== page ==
Party's over for Houseparty as Epic Games announces imminent shutdown

(Image credit: Epic Games)

Remember Houseparty? The social app that allowed you to play games with friends in a video chatroom gained almost overnight popularity at the height of the Covid-19 pandemic as a means for people to keep in touch, motivating Fortnite maker Epic Games to purchase the app for $35 million back in 2019. 

As it turns out, that investment may have been short-lived as an Epic Games representative has informed TechCrunch that it plans to shut the app down in October of this year, including its 'Fortnite Mode' feature.

The application is being removed from app stores with immediate effect, though Epic has stated that people who already have Houseparty downloaded can continue to use it until service is terminated. Epic has also stressed that nobody on the Houseparty team will lose their job, claiming they will be assigned to other teams to develop social interactions across the Epic Games family of products.

The afterparty

Houseparty rapidly became a favorite chat app among folks staying inside during the height of the pandemic, with an average of over 2 million people downloads per week during March 2020, and faced what was attributed as a targeted smear campaign within the same month, leading Epic Games to offer a reward of $1 million to anyone who could provide proof of sabotage. Epic Games stated at the time that the application is secure and was never compromised, claiming that there was no evidence of the app interfering or hacking other applications that are already installed on the phone. 

This didn't prevent appeals to uninstall the app from going viral on social media after several users tweeted that installing the Houseparty app resulted in them being locked out of other apps such as Spotify and Snapchat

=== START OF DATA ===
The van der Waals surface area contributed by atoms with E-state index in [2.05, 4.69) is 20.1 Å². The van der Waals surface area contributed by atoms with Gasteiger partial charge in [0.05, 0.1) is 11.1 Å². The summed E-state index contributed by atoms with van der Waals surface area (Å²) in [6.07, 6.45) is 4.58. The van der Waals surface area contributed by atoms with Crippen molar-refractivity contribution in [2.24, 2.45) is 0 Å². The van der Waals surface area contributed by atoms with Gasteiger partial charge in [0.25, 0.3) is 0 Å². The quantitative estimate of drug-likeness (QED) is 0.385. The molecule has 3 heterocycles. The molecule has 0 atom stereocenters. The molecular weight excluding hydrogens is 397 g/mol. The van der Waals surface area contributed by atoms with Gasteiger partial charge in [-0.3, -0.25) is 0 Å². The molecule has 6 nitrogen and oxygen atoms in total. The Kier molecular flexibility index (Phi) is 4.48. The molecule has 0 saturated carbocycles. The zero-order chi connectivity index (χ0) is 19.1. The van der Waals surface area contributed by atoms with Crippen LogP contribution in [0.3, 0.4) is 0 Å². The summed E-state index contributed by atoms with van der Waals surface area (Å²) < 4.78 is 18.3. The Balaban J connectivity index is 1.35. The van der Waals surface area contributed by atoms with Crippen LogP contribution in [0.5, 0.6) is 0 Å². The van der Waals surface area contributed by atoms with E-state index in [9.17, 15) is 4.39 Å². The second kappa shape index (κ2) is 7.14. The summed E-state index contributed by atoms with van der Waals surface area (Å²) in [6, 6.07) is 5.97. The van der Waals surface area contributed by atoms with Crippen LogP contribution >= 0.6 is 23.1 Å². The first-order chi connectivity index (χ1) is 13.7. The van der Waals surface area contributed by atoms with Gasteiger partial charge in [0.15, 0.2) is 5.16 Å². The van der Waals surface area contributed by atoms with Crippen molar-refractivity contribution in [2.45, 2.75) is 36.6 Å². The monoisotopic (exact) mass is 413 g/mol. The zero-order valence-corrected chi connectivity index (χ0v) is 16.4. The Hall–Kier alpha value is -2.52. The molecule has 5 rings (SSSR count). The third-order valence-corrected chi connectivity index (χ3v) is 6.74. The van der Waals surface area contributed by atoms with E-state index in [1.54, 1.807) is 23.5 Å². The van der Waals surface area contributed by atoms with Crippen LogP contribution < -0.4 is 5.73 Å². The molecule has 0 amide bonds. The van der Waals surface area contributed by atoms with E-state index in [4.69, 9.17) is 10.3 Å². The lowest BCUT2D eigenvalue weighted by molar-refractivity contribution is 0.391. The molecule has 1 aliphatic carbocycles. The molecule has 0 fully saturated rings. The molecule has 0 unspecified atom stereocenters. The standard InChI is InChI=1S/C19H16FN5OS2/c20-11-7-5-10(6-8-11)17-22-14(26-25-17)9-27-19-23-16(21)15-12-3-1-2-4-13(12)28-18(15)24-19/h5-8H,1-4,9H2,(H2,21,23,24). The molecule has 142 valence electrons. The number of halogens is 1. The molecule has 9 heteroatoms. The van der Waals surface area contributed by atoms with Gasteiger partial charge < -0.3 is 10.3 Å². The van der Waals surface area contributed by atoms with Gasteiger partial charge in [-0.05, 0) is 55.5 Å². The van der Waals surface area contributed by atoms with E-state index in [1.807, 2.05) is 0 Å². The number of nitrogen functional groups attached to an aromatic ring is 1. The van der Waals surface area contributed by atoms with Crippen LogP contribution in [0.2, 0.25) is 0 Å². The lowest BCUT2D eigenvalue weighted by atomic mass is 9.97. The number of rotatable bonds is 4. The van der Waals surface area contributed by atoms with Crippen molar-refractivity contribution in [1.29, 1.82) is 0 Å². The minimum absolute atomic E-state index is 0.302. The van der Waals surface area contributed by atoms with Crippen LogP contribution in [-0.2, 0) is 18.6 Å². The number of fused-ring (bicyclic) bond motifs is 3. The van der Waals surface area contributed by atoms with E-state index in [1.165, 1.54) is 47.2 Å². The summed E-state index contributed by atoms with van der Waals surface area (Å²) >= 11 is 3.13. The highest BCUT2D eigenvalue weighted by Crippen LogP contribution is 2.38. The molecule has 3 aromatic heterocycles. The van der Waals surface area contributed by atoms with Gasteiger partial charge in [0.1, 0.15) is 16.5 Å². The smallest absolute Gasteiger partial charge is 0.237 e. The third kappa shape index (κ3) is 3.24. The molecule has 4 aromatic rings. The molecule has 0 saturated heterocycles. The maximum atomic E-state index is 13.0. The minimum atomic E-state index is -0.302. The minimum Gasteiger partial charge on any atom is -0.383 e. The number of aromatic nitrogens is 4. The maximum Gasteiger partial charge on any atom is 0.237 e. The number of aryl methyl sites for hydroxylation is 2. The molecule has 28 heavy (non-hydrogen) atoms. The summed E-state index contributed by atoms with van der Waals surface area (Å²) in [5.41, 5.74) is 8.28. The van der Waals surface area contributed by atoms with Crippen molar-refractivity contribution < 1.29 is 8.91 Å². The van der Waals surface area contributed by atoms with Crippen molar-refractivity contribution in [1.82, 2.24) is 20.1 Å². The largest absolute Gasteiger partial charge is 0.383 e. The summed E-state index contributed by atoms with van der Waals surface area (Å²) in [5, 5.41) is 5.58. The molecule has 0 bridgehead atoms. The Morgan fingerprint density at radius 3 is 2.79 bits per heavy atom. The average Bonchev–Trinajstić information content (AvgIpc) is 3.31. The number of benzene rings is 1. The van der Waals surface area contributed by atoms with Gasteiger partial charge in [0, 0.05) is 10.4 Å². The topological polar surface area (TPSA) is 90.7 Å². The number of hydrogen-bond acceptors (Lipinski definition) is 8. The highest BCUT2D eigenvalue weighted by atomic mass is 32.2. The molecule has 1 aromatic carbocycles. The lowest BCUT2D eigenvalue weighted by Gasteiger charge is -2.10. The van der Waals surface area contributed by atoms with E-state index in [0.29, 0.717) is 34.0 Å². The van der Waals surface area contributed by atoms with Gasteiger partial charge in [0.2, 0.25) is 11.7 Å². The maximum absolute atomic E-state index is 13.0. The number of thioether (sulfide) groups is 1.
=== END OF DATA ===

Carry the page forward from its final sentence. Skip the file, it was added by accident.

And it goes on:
It's unclear if this smear campaign is directly connected to the app closure, and Epic has offered no insight into its decision other than to claim that the Houseparty team could no longer give the app the attention it required, despite support for live streaming being integrated into the app less than six months ago.

Analysis: The pandemic is over... kind of

A graph showing download decline of the Houseparty app

(Image credit: Apptopia)

According to data from Apptopia, Houseparty has been continually declining since it hit peak downloads back in May 2020, likely due to a combination of other apps like Clubhouse, Zoom and Facebook Messenger Rooms gaining some ground. But there's also the likelihood that people are more willing to go out and socialize in person with family or friends when compared to various global lockdowns last year.

If we look at the case rates for Covid-19 it's very apparent that we're not in the clear just yet, but the demand for apps like Zoom is fading and that drop is being attributed to a lack of demand in a post-pandemic world. As physical events return, people are keen to return to 'normal' after almost two years of living in a socially distance society.

A lack of demand for a service is typically why it would be shut down – after all, if it was making money then chances are they would have continued development and support, but it does appear that Epic has plans to implement social features into the wider metaverse it's building. 

Fortnite has hosted live events such as concerts from popular artists like Marshmello, Ariana Grande and Travis Scott, something that shows its evolution beyond just being a video game and more of an interactive online experience. The demise of Houseparty is unsurprising, but future developments from the team into Epic's other projects are worth keeping an eye on if Fortnite's experiential portfolio is anything to go by.

Jess Weatherbed

Jess is a former TechRadar Computing writer, where she covered all aspects of Mac and PC hardware, including PC gaming and peripherals. She has been interviewed as an industry expert for the BBC, and while her educational background was in prosthetics and model-making, her true love is in tech and she has built numerous desktop computers over the last 10 years for gaming and content creation. Jess is now a journalist at The Verge.